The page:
SEL, Skill Development, SEL Skill Development
Social and Emotional Learning Is at the Heart of Academic Learning
As educators, it’s important to step back every once in a while and remember that we were once students too. Our past experiences can help shape our understanding of today’s classroom and our learners’ many needs. Additionally, reflection on our own education can help us identify learning opportunities that we wish we’d had in order to set us up for the future.
Research now shows that students need an integrated approach to learning that goes beyond the traditional academic framework and supports students’ social, emotional, and cognitive development (Pufall Jones et al., 2020). When we acknowledge the need for this shift, we can get to the heart of learning—pushing students to reach their full potential while providing them with the support they need to get there.
SEL Leads to Positive Academic Outcomes
Academic achievement is an important indicator of how well students are engaging in their learning and reaching educational goals. This achievement, however, is the destination—the journey involves meeting all students needs so they are ready to show up and be the best learners they can be. Fortunately, social and emotional learning (SEL) can be implemented throughout the day to meet students’ needs and help them reach academic excellence. With SEL, students are given opportunities to build and practice skills that empower them to take on academic learning. A few positive outcomes that SEL can lead to include (Durlak et al., 2011; Taylor et al., 2017).:
- Improved test scores and grades
- Increased graduation rates
- Feelings of safety and security in the classroom
- Enhanced well-being
Additionally, school communities that invest in SEL are also more likely to see an increase in student creativity and academic work engagement, leading to students that not only know how to achieve but are committed to staying on a successful trajectory throughout their educational journey.
Implementing an SEL Curriculum
“I’ve noticed that Fly Five has helped students to reflect more on themselves and build better relations with their peers and teachers. It also helps them regulate their emotions—and focus more on their studies.” —Kaoutar El Khamlichi, Fly Five educator
Just as an academic curriculum structures students’ learning, an SEL curriculum offers similar guidance and explicit teaching tools. This takes the pressure off of educators and prepares them to give their students the support they need—while also receiving support themselves. Research confirms that SEL programs like Fly Five lead to various short-term and long-term improvements for students, meaning that there are both immediate and lasting impacts that come from this learning. Some of the short-term benefits that educators might notice include (Durlak et al., 2011; Taylor et al., 2017):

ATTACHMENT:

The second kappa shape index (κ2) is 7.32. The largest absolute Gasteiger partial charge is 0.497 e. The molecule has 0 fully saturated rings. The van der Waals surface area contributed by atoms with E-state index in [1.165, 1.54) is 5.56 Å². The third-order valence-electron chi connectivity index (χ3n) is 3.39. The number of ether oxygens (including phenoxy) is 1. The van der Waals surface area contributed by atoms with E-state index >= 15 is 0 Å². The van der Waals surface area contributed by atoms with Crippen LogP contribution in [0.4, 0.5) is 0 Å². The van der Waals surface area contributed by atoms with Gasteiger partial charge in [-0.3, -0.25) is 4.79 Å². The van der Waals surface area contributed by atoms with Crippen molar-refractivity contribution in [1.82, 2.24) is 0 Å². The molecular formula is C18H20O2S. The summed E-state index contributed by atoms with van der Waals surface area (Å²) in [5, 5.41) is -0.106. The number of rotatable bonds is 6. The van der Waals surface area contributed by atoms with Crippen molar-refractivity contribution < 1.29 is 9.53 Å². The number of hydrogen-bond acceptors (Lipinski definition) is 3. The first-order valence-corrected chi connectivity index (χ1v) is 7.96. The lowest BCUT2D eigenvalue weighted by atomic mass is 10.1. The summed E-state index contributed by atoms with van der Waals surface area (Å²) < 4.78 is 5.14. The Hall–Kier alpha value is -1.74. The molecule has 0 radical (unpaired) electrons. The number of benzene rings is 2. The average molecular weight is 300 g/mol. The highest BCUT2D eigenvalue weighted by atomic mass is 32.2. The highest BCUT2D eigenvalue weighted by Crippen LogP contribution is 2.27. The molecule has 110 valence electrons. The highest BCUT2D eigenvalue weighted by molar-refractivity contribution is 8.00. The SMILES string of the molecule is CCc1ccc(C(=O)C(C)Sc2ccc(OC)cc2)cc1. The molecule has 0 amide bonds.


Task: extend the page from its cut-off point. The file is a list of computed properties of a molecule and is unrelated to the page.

While long-term benefits include (Damon et al., 2015):
- Higher educational attainment
- Employment security
- Better mental health
By integrating SEL and academics, we are acknowledging the whole picture in order to set students up for success, rather than solely focusing on academics.
Equipping Students With Lifelong skills
Implementing SEL in your classroom starts with recognizing what this learning looks like and sounds like. At the core of the Fly Five curriculum are five social and emotional competencies, known as C.A.R.E.S. (cooperation, assertiveness, responsibility, empathy, and self-control). These competencies have been identified by research as necessary for success in learning, play, friendships, relationships, life, work, and business. Each competency is made up of developmentally appropriate standards for grades K–8 that give students the opportunity to practice important skills such as asking for help when they need it, holding themselves accountable for their schoolwork, persevering through challenges, and more.
Discovering how to best support our students is an ongoing journey, but as we help them build social and emotional skills, we ensure that they have the tools they need to construct successful, meaningful lives, even after they leave the classroom. Explore the standards of the Fly Five curriculum and envision how you can put this learning into motion for academic—and lifelong—achievement.
Damon E. Jones, Mark Greenberg, Max Crowley, “Early Social-Emotional Functioning and Public Health: The Relationship Between Kindergarten Social Competence and Future Wellness”, American Journal of Public Health 105, no. 11 (November 1, 2015): pp. 2283-2290. https://doi.org/10.2105/AJPH.2015.302630
Durlak, J. A., Weissberg, R. P., Dymnicki, A. B., Taylor, R. D., & Schellinger, K. B. (2011). The impact of enhancing students’ social and emotional learning: A meta-analysis of school-based universal interventions. Child Development, 82(1), 405–432. https://doi.org/10.1111/j.1467-8624.2010.01564.x
Pufall Jones, E., Margolius, M., Skubel, A., Flanagan, S., & Hynes, M. (2020). All of who I am: Perspectives from young people about social, emotional, and cognitive learning. America’s Promise Alliance. https://americaspromise.org/wp-content/uploads/pdf/HLH_report_online.pdf
Taylor, R. D., Oberle, E., Durlak, J. A., & Weissberg, R. P. (2017). Promoting positive youth development through school‐based social and emotional learning interventions: A meta‐analysis of follow‐up effects. Child Development, 88(4), 1156–1171. https://doi.org/10.1111/cdev.12864